Trampoline: An Anthology

Trampoline: An Anthology

by Kelly Link (Editor)

Paperback(New Edition)

$17.00

Overview

“Fabulous tales.”— The Washington Post

“No unblinkered, gloveless reader can resist the stream of associations unleashed by Ford’s story and the rest of Trampoline : influences as disparate as science fiction, magic realism, pulp, and Twilight Zone morality plays.”— The Village Voice

Twenty astounding stories by Karen Joy Fowler, Glen Hirshberg, Samantha Hunt, Shelley Jackson, Rosalind Palermo Stevenson, Greer Gilman, and more.

Product Details

ISBN-13: 9781931520041
Publisher: Small Beer Press
Publication date: 08/01/2003
Edition description: New Edition
Pages: 336
Product dimensions: 6.00(w) x 9.00(h) x 0.80(d)

About the Author

Kelly Link is the author of two collections, Magic for Beginners (chosen as a 2005 Best Book by Time Magazine, Salon.com, and Book Sense) and Stranger Things Happen. She is the editor of the anthology Trampoline. She and her husband Gavin J. Grant started Small Beer Press in 2000.

Table of Contents

Table of Contents

Christopher Rowe, The Force Acting on the Displaced Body
Ed Park, Well-Moistened with Cheap Wine, the Sailor and the Wayfarer Sing of
Their Absent Sweethearts
Shelley Jackson, Angel
John Gonzalez, Impala
Samantha Hunt, Famous Men (Three Stories)
Alex Irvine, Gus Dreams of Biting the Mail Man
Greer Gilman, A Crowd of Bone
Alan DeNiro, Fuming Woman
Maureen McHugh, Eight-Legged Story
Dave Shaw, King of Spain
Susan Mosser, Bump Ship
Vandana Singh, The Woman Who Thought She Was a Planet
Glen Hirshberg, Shipwreck Beach
Jeffrey Ford, The Yellow Chamber
Beth Adele Long, Destroyer
Carol Emshwiller, Gods and Three Wishes
Christopher Barzak, Dead Boy Found
Rosalind Palermo Stevenson, Insect Dreams
Richard Butner, Ash City Stomp
Karen Joy Fowler, King Rat

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Trampoline: An Anthology 4 out of 5 based on 0 ratings. 1 reviews.
AnnieMod on LibraryThing More than 1 year ago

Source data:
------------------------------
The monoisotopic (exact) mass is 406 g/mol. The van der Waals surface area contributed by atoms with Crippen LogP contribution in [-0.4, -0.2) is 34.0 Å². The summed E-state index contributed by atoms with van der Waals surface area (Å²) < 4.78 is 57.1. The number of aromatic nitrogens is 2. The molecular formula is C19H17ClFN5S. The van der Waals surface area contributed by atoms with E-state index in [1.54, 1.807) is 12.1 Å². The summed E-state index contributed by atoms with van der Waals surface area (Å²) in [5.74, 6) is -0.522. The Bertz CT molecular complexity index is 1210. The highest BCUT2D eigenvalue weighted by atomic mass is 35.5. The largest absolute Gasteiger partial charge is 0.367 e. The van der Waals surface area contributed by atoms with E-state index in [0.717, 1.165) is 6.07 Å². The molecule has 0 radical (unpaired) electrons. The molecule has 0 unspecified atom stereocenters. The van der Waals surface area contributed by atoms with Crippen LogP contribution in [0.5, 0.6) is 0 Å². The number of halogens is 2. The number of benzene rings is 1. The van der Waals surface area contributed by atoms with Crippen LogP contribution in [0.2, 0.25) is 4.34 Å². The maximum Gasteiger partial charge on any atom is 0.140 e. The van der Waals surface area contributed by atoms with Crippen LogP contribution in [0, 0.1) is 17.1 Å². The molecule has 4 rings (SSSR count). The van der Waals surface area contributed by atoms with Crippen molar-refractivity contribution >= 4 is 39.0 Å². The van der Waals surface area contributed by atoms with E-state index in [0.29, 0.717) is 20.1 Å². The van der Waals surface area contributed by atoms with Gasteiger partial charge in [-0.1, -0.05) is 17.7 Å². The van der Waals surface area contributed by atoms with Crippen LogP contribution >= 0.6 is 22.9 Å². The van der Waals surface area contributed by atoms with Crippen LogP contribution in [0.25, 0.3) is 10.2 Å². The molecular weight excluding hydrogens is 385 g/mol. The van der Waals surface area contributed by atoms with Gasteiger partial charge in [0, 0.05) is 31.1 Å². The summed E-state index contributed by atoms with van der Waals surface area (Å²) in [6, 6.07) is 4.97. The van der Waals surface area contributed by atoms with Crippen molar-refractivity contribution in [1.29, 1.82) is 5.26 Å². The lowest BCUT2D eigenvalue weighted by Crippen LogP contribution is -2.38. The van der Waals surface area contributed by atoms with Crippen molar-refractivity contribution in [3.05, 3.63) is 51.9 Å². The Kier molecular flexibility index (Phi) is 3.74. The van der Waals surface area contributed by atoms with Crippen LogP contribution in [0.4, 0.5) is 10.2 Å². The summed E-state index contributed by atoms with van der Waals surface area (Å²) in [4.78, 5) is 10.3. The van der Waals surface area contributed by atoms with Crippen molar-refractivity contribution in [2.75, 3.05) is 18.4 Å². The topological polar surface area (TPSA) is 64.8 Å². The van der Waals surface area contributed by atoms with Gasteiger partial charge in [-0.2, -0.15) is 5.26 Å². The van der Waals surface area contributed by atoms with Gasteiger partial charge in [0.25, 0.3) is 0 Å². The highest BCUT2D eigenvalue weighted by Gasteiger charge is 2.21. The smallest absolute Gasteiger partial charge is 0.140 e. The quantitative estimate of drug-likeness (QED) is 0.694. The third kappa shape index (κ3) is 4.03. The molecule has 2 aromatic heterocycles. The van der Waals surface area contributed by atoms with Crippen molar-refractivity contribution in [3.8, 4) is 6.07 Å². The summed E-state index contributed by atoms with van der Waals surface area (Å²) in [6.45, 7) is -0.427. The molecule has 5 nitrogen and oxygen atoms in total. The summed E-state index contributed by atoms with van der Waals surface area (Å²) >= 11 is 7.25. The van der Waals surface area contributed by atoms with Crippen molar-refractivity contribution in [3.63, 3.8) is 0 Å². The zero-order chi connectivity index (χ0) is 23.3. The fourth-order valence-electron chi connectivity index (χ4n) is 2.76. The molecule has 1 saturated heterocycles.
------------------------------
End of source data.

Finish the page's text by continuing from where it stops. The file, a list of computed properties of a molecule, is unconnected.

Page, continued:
Creating an anthology that everyone will like is almost an impossible task. I like reading short fiction so I am used to having a few bad stories in any of the anthologies that I read. I stopped reading the book twice - after each of the first two stories - the first one seemed like a literary exercise in boredom, the second just did not work for me. Maybe some people will like them - none of them is a really bad story really - they are just not my type of stories. I came back to the book anyway and I am happy that I did. Most of the stories after these two might be disturbing or strange but they are readable (with one exception that might not even be an exception - I never finished the longest story in this anthology - Greer Gilman's "A Crowd of Bone" - the first 5 pages almost made me stop reading the whole book again so I just skipped it - it might have been a case of a bad start but I suspect I would not have liked it anyway). All of them have one thing in common - the authors are trying to give the reader a good story and for the most part they succeed - some of the stories might be not exactly to my liking but they still are readable (people's threshold for readability varies of course) . I am not sure which my favorite story would be though - I am split between "The Woman Who Thought She was a Planet" (Vandana Singh) and Karen Joy Fowler's "King Rat" - both stories are so different that they just cannot be compared but both of them are just beautifully done. And the fact that the editor decided to use the latter one as a closing story for the whole anthology, makes the end of the book much better than the beginning (because at the very end we have 2 more very strong stories).So is this the perfect anthology? No, not really. Is it a good one? I would have to say yes - regardless of the few really strange choices in the book. It depends on what someone is searching but if the goal is to read a few nice genre-crossing and borderline strange stories, it is a good one. If you are searching stories that are obviously fantasy or any other defined genre, keep looking, that's not your book. 3.5 stars for the book - mainly on the strength of the later part of the book.